As we know, Nature and Humankind exterminated countless species. Survival count of few rare animals like dinosaursGiant Teratorn and laughing OWL  is dropped down to zero. Of course, none of them won't last forever, but it’s a shame we’ll never see some of the most magnificent animals in future. Here is the list of 10 animals which are about to extinct.

10.) Hawksbill Turtle:

Hawksbills declined globally by over 80% during the last century. Like other marine turtles, hawksbills are threatened by the loss of nesting and feeding habitats, fishery-related mortality, excessive egg collection, pollution and coastal development. 

Despite their protection under CITES, there is still a large amount of trade in hawksbills products, and this probably constitutes the major threat to this type of species.

Status: Critically Endangered 
Population Count: 20,000-23,000
Size: less than 1m in length, weighing 40-60kg.
Scientific Name: Eretmochelys imbricata.

9.) Sumatran Orang-utans:

Orang-utans are known as gardeners of the forest. They play an important role in seed dispersal and in maintaining the health of the forest ecosystem. Orang-utans are the world's largest tree-climbing mammals. But their forest habitat is rapidly disappearing in Indonesia and Malaysia, putting the life of Asia's only great ape in danger.

Status: Critically Endangered 
Population Count: Approx. 7,300
Size: 4-5 feet
Scientific Name: Pongo abelii

8.) Sumatran Elephants:

Sumatran elephants feed on plants and also on deposit seeds wherever they are, contributing to a healthy forest ecosystem. They also share their forest habitat with many other endangered species, such as theSumatran tiger, rhino and orangutan, and countless other species that all benefit from an elephant population that thrives in a healthy habitat.

Status: Critically Endangered 
Population Count: 2,400-2,800
Size: 5-9 feet at the shoulder
Scientific Name: Elephas maximus sumatranus

7.) Vaquita:

 The world’s most rare marine mammal, Vaquita is on the edge of extinction. This little marine mammal wasn't discovered until 1958 and a little over half a century later, we are on the rim of losing them forever. Vaquitas are often caught and drowned by illegal fishing operations in marine protected areas within Mexico's Gulf of California. Nearly, half of the population has been lost in the last three years.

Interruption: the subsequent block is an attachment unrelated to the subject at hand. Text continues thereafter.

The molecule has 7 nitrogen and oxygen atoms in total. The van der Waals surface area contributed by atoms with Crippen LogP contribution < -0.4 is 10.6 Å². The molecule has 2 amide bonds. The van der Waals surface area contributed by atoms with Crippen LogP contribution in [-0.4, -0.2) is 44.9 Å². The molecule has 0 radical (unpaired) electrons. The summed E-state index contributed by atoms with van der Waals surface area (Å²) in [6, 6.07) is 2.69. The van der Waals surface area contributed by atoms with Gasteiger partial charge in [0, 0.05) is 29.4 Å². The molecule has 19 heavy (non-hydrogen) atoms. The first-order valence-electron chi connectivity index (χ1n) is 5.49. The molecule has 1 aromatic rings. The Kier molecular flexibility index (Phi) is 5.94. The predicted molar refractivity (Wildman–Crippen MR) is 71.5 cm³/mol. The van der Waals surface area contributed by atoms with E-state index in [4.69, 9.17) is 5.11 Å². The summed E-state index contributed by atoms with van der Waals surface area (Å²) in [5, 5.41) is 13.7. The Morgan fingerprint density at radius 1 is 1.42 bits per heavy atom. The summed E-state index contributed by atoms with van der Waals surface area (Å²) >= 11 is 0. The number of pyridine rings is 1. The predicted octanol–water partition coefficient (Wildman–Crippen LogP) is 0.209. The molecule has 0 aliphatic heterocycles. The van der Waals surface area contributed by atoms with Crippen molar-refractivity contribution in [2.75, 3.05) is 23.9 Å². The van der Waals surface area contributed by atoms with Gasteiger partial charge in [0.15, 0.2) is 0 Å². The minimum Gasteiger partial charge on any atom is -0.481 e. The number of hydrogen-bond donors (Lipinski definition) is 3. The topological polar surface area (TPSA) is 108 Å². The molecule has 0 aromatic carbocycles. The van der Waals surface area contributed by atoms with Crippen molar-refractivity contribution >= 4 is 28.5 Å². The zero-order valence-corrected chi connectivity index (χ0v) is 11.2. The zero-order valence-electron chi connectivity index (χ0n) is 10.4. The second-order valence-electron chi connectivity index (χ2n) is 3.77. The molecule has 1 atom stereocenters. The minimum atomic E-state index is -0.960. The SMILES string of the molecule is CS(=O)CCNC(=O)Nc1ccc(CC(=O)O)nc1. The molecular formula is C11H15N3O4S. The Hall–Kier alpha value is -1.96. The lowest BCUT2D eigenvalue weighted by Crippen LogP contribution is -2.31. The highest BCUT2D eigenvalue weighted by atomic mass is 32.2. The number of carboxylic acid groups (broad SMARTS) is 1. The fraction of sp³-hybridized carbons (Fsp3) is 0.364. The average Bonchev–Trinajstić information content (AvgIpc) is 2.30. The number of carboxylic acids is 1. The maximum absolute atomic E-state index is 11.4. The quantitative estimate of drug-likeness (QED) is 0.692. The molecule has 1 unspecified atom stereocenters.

Status: Critically Endangered 
Population Count: Fewer than 100 individuals
Size: 5 feet
Scientific Name: Phocoena sinus

6.) Pangolin:

These solitary, primarily nocturnal animals, are easily recognized by their full armor of scales. A pangolin will hide its head with its front legs, exposing its scales to any potential predator. If touched or grabbed it will roll up completely into a ball, while the sharp scales on the tail can be used to lash out.

Status: Critically Endangered 
Death Count: killed nearly 200,000 btw 2011 and 2013
Size: 30 to 100 centimetres(12 to 39 in).
Scientific Name: Pholidota

5.) Mountain Gorilla:

As the name implies, mountain gorillas live in forests high in the mountains, at the height of 8,000 to 13,000 feet. They have thicker fur, and more of it, compared to other great apes. This fur helps them to survive in a condition where temperatures often drop below freezing. But as humans have moved more and more into the gorillas’ territory, the gorillas have been pushed further up into the mountains for longer periods, forcing them to face dangerous and sometimes deadly conditions.

Status: Critically Endangered
Population: 880
Size: 4 to 5 ½ feet when standing on two feet
Scientific Name: Gorilla beringei beringei

4.) Golden-Headed Langur:

The golden-headed langur is probably the most endangered of the Asian colobine. This sub-species occurs only on the Island of Cat Ba in the Gulf of Tonkin, northeastern Vietnam. The Cat Ba Archipelago is in the world famous Ha Long Bay, a spectacular karst formation that was invaded by the sea.

Status: Critically Endangered
Population: less than 70
Size: Male head-and-body length: 55 – 62 cm,
          Female head-and-body length: 47 – 55 cm 
Scientific Name: Trachypithecus poliocephalus

3.) Javan Rhinoceros:

The Javan rhino has the smallest remaining population of any rhinoceros species. Due to pollution, natural disasters and diseases caused by a lack of genetic diversity and invasive species, the count of Javan rhinoceros is dropped drastically. To help, consider donating toward the effort of saving these species and to establish suitable, natural habitats in Indonesia for these beautiful creatures.

Status: Critically Endangered
Population: 60
Size: 4.6-5.8 feet
Scientific Name: Rhinoceros sondaicus

2.) Amur Leopard:

 Only few Amur leopards exist in the world today, some left in the wild due to loss of habitat and poachers who hunt them for their coats.

Status: Critically Endangered
Population: 35
Size: 54-78 cms at shoulders
Scientific Name: Panthera pardus orientalis

1.) South-China Tiger:

The South China tiger population was estimated to 4,000 individuals in the early 1950s. In the next few decades, thousands were killed as the subspecies was hunted as a pest. The Chinese government banned hunting in 1979. By 1996 the population was estimated to be just 30-80 individuals. Now believed to be extinct in the wild.

Status: Critically Endangered
Population: 11(estimated)
Size: 7.5 feet
Scientific Name: Panthera tigris amoyensis

Most of these animals need our help to rebirth, especially since we're the reason so many species are dying off in the first place. 

                                          "Spread The Word, Share It, Save These Animal"

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